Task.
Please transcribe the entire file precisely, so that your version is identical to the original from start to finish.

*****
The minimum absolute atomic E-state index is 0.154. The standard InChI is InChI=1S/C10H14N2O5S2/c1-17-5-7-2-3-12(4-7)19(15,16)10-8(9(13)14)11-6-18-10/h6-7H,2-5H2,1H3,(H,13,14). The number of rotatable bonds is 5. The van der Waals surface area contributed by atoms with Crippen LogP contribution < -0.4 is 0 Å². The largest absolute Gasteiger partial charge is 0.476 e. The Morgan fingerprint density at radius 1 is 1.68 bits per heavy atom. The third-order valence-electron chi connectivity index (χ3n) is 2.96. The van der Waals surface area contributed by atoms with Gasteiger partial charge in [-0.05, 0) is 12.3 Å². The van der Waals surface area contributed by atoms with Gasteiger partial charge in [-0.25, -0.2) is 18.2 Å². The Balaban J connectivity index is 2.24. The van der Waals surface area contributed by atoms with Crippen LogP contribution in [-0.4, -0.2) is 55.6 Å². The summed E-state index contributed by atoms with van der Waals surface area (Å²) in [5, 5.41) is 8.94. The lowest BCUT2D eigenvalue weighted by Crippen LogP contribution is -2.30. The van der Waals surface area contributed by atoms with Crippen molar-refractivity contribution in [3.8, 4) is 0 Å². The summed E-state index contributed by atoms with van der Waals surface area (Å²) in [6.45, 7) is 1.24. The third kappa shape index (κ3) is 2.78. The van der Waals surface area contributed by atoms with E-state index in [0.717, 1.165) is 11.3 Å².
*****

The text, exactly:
The minimum absolute atomic E-state index is 0.154. The standard InChI is InChI=1S/C10H14N2O5S2/c1-17-5-7-2-3-12(4-7)19(15,16)10-8(9(13)14)11-6-18-10/h6-7H,2-5H2,1H3,(H,13,14). The number of rotatable bonds is 5. The van der Waals surface area contributed by atoms with Crippen LogP contribution < -0.4 is 0 Å². The largest absolute Gasteiger partial charge is 0.476 e. The Morgan fingerprint density at radius 1 is 1.68 bits per heavy atom. The third-order valence-electron chi connectivity index (χ3n) is 2.96. The van der Waals surface area contributed by atoms with Gasteiger partial charge in [-0.05, 0) is 12.3 Å². The van der Waals surface area contributed by atoms with Gasteiger partial charge in [-0.25, -0.2) is 18.2 Å². The Balaban J connectivity index is 2.24. The van der Waals surface area contributed by atoms with Crippen LogP contribution in [-0.4, -0.2) is 55.6 Å². The summed E-state index contributed by atoms with van der Waals surface area (Å²) in [5, 5.41) is 8.94. The lowest BCUT2D eigenvalue weighted by Crippen LogP contribution is -2.30. The van der Waals surface area contributed by atoms with Crippen molar-refractivity contribution in [3.8, 4) is 0 Å². The summed E-state index contributed by atoms with van der Waals surface area (Å²) in [6.45, 7) is 1.24. The third kappa shape index (κ3) is 2.78. The van der Waals surface area contributed by atoms with E-state index in [0.717, 1.165) is 11.3 Å².